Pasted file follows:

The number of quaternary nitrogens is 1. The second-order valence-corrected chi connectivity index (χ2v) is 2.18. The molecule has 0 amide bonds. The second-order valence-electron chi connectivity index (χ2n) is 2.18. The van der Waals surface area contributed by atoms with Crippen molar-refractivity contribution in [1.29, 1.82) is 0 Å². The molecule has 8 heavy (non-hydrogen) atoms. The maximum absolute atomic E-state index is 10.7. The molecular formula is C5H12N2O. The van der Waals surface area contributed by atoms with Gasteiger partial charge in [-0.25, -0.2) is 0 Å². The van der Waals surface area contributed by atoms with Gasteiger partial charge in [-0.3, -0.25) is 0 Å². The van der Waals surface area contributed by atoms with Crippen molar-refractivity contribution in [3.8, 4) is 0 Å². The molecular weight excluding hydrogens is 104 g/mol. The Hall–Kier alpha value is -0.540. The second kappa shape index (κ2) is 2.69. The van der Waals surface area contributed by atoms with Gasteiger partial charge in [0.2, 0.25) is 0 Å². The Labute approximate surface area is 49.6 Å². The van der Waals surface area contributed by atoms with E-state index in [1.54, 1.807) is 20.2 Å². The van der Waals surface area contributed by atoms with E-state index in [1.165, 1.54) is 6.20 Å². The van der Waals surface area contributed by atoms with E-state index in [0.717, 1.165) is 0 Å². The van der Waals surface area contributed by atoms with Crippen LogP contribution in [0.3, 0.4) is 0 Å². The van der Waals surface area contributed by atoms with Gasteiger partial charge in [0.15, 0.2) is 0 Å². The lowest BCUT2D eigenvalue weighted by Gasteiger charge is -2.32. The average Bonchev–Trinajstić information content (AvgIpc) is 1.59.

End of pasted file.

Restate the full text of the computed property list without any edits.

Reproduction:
The number of quaternary nitrogens is 1. The second-order valence-corrected chi connectivity index (χ2v) is 2.18. The molecule has 0 amide bonds. The second-order valence-electron chi connectivity index (χ2n) is 2.18. The van der Waals surface area contributed by atoms with Crippen molar-refractivity contribution in [1.29, 1.82) is 0 Å². The molecule has 8 heavy (non-hydrogen) atoms. The maximum absolute atomic E-state index is 10.7. The molecular formula is C5H12N2O. The van der Waals surface area contributed by atoms with Gasteiger partial charge in [-0.25, -0.2) is 0 Å². The van der Waals surface area contributed by atoms with Gasteiger partial charge in [-0.3, -0.25) is 0 Å². The van der Waals surface area contributed by atoms with Crippen molar-refractivity contribution in [3.8, 4) is 0 Å². The molecular weight excluding hydrogens is 104 g/mol. The Hall–Kier alpha value is -0.540. The second kappa shape index (κ2) is 2.69. The van der Waals surface area contributed by atoms with Gasteiger partial charge in [0.2, 0.25) is 0 Å². The Labute approximate surface area is 49.6 Å². The van der Waals surface area contributed by atoms with E-state index in [1.54, 1.807) is 20.2 Å². The van der Waals surface area contributed by atoms with E-state index in [1.165, 1.54) is 6.20 Å². The van der Waals surface area contributed by atoms with E-state index in [0.717, 1.165) is 0 Å². The van der Waals surface area contributed by atoms with Crippen LogP contribution in [0.3, 0.4) is 0 Å². The van der Waals surface area contributed by atoms with Gasteiger partial charge in [0.15, 0.2) is 0 Å². The lowest BCUT2D eigenvalue weighted by Gasteiger charge is -2.32. The average Bonchev–Trinajstić information content (AvgIpc) is 1.59.